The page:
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Expelling a member without formal disciplinary action


Guest Gretchen
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Can we place in our national bylaws something to the effect that “the assembly has the exclusive right to suspend/expel a member of the organization with a majority vote at any regular or special meeting.  The assembly wants to have the authority to remove a member from the organization without going through disciplinary action.

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Just now, Guest Gretchen said:

Can we place in our national bylaws something to the effect that “the assembly has the exclusive right to suspend/expel a member of the organization with a majority vote at any regular or special meeting. “ 

Yes, an organization is free to place a rule of this nature in its bylaws.

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  • 2 weeks later...

RONR has quite a bit to say on discipline up to and including expulsion from membership. It's entirely contained in Chapter 20 of the 11th edition, and includes rather detailed procedures that are meant to protect the rights of both the individual and the organization. The 'short' answer to your specific question of "What if this is not in the bylaws?" is that RONR would absolutely prohibit such action by itself without the extensive preliminary procedures defined in Chapter 20.

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If we have adopted RONR and do not have an Article on discipline of members in the bylaws, we should follow the five steps in RONR page 656, ll. 27-32. But if an Article on discipline of members (similar in spirit to the above statement) were adopted in our bylaws, we could skip the five steps mentioned in RONR. Am I correct or did I miss something? Would not the accused still have to be notified and given an opportunity to appear before the assembly to tell his side of the story before we vote on his/her dismissal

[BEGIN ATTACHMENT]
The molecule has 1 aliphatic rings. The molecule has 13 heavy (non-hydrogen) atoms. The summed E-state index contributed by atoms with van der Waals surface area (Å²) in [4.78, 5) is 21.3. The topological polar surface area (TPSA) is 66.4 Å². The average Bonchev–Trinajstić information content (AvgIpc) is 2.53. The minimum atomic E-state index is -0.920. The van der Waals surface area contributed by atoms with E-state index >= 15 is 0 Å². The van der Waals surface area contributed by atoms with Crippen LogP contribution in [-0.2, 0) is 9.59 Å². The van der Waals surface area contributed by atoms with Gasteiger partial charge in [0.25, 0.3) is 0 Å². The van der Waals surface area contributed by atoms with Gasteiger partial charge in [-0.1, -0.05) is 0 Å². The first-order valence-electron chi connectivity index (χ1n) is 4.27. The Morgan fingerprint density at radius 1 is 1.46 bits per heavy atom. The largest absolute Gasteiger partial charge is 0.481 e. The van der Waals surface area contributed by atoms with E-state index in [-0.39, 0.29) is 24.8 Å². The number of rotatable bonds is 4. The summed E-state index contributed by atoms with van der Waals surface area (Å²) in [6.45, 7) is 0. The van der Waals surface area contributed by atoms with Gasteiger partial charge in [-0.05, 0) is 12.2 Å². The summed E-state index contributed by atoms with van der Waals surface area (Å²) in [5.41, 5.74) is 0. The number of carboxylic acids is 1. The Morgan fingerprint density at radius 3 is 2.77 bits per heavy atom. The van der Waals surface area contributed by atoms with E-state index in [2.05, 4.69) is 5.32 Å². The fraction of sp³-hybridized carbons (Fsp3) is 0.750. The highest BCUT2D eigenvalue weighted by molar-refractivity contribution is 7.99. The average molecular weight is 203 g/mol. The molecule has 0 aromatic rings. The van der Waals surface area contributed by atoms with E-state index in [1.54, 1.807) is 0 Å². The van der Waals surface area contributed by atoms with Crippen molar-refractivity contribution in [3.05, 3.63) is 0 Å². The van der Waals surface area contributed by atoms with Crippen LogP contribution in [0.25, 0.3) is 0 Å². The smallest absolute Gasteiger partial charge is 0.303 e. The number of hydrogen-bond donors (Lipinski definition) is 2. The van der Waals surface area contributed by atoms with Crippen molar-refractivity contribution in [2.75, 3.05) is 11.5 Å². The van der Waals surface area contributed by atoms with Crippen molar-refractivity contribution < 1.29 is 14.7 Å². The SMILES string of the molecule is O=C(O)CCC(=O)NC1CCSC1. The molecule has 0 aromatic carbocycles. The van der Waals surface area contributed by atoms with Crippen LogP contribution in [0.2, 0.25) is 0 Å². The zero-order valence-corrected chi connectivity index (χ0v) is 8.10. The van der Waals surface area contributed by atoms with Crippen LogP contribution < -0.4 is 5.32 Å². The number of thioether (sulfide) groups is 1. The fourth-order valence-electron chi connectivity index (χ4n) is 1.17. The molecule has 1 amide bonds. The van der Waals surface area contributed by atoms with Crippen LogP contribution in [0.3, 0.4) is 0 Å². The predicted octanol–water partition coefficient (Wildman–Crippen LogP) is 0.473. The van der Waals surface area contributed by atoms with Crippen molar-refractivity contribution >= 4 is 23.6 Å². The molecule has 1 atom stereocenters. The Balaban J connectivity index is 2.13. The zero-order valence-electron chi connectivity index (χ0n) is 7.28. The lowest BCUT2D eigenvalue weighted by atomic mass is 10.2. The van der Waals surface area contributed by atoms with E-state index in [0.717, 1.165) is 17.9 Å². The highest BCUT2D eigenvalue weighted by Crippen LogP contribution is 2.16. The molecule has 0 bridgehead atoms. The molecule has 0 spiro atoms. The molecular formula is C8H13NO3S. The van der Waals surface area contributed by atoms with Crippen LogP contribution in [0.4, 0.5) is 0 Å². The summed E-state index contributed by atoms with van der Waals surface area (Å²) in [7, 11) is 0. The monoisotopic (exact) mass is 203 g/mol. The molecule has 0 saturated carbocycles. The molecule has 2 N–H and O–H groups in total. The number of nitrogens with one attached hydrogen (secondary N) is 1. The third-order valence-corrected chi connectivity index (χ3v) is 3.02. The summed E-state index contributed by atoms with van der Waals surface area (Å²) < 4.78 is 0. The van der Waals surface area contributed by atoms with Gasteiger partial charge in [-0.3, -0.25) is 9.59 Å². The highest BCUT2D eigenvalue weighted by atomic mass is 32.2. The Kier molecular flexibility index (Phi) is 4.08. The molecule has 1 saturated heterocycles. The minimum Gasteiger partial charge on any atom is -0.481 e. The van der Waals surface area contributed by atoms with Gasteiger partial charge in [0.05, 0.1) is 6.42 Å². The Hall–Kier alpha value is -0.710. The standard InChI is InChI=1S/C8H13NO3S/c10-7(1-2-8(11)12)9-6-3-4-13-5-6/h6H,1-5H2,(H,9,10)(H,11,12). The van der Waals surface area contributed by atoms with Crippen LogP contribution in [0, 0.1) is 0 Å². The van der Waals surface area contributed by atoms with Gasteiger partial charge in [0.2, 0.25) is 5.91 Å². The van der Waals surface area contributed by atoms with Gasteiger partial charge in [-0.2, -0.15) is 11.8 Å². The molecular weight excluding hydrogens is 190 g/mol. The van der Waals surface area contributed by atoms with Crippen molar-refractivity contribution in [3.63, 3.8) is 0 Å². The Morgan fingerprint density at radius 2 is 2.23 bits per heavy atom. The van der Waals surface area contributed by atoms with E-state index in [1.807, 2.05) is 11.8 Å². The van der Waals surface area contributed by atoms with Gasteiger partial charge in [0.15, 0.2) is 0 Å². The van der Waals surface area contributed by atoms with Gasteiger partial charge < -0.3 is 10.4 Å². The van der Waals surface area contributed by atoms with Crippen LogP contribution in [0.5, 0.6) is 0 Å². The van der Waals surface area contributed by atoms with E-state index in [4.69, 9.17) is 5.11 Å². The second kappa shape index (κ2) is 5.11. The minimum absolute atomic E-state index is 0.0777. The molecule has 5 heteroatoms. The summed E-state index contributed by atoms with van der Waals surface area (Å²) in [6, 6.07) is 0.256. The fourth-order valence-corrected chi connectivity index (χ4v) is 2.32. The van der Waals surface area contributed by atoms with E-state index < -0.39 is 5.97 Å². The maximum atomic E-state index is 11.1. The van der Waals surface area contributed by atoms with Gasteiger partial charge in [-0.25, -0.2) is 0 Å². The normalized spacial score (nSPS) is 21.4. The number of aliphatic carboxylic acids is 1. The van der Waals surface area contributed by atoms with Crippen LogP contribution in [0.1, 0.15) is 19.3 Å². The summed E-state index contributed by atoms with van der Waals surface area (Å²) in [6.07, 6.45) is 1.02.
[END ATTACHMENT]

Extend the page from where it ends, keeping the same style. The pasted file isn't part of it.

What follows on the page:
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1 hour ago, Guest Gretchen said:

If we have adopted RONR and do not have an Article on discipline of members in the bylaws, we should follow the five steps in RONR page 656, ll. 27-32. But if an Article on discipline of members (similar in spirit to the above statement) were adopted in our bylaws, we could skip the five steps mentioned in RONR. Am I correct or did I miss something?

You are correct. Your bylaws govern when they conflict with RONR.

 

1 hour ago, Guest Gretchen said:

Would not the accused still have to be notified and given an opportunity to appear before the assembly to tell his side of the story before we vote on his/her dismissal     

That would depend on what exactly you put into your bylaws (and anything else that might apply, such as an applicable procedural law if a public body or otherwise regulated, etc.). You could write a bylaw provision allowing for dismissal without notice or an opportunity to offer a defense. The wisdom of doing so is another story.

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16 hours ago, Guest Gretchen said: